purpose of setting up such laboratory conditions is precisely TO MAKE THE
ASSUMPTIONS APPEAR TRUE. And even when such conditions are established,
variability still appears. All attempts to force organisms to behave
according to these "simplifying" assumptions have failed. Yet those who
purport to be studying the behavior of living systems have stubbornly
insisted that the assumptions must be correct.

If they aren't correct, all theories that assume their correctness are
simply wrong. They aren't just a little off because of making some
simplifying assumptions. They're qualitatively wrong and their predictions
are quantitatively as well as qualitatively wrong. Real organisms in real
environments would not behave as models that make these assumptions behave.

If you'll examine any behavior without making these simplifying
assumptions, you'll see that that there's a clear answer to your question,
"isn't the perception of the outcome equivalent to the perception of the
action?" The answer is "No." It's OBVIOUSLY "no," once you look carefully
at the way any behavior is produced.

The primary way in which people have made the answer seem to be "yes" is by
naming behaviors not in terms of actions but in terms of outcomes. When you
see someone hammering a nail into a board, you're seeing the outcome of a
series of efforts applied to a hammer, and you're naming the action by its
outcome: the hammer hits the nail and the nail sinks into the wood. Neither
of those processes is the action of the carpenter; they are environmental
processes. If the carpenter generated exactly the same motor command
signals over and over, the hammer would miss the nail most of the time.
When you say a person is steering a car down a road, you're referring to
the fact that the steering wheel somehow turns in just the way needed to
keep the car on the road; you're naming environmental processes, not the
actions by which the driver is making those processes occur. In the case of
steering a car, it's clear that the efforts applied to the steering wheel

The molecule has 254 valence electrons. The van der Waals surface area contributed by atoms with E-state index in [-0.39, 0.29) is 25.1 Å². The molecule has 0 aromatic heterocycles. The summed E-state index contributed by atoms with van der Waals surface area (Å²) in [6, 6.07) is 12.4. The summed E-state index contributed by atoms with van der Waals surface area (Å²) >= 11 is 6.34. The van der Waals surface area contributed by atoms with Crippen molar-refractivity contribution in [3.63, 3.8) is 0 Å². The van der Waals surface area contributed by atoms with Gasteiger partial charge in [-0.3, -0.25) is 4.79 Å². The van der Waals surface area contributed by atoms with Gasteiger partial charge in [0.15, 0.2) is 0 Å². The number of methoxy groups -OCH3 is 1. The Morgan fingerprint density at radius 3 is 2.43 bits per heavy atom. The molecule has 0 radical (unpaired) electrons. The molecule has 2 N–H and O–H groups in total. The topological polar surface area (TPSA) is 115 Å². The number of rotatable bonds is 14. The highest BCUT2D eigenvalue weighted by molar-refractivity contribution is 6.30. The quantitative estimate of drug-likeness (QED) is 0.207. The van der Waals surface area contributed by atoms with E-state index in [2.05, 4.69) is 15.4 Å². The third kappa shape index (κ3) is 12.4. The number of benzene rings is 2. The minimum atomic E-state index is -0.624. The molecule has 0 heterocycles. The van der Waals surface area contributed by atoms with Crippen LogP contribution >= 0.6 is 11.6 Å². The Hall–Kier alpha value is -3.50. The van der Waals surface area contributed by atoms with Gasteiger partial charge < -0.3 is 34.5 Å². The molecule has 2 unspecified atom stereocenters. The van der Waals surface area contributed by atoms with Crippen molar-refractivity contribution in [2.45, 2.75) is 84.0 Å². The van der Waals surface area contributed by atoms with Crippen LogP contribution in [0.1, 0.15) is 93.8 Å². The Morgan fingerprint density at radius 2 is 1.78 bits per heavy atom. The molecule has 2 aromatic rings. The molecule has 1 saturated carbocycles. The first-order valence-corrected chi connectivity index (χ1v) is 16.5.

are almost unrelated to the car's observed path or even the position of the
steering wheel. If the efforts were repeated exactly, the car would be in
the ditch in a jiffy.

When disturbances are omitted from a behavioral model, this is not just a
simplifying assumption. Omitting disturbances conceals the fundamental
feature of a control system. A model designed specifically to work in an
environment where outcomes and actions are the same thing will not just
work a little worse when disturbances are introduced: it will not work at
all.

In normal environments, disturbances have at least as much effect on
outcomes as actions do; they often require reversing an action in order
that the same outcome repeat. In most behaviors, the PRIMARY reason that
continued action is needed is that disturbances need to be counteracted. If
you were driving a mechanically perfect car down a perfectly straight level
smooth road in absolutely still air, you could just aim the car in the
right direction with a telescopic sight, clamp the steering wheel, and then
read a book for the rest of the trip. In most real environments, outcomes
are not simply proportional to actions; they involve time integrals and
other processes extending through time. Even small errors in action are
magnified to create large differences in outcomes.

Even without disturbances, real outcomes of real actions are variable; they
are hypersensitive to initial conditions. Models that try to do without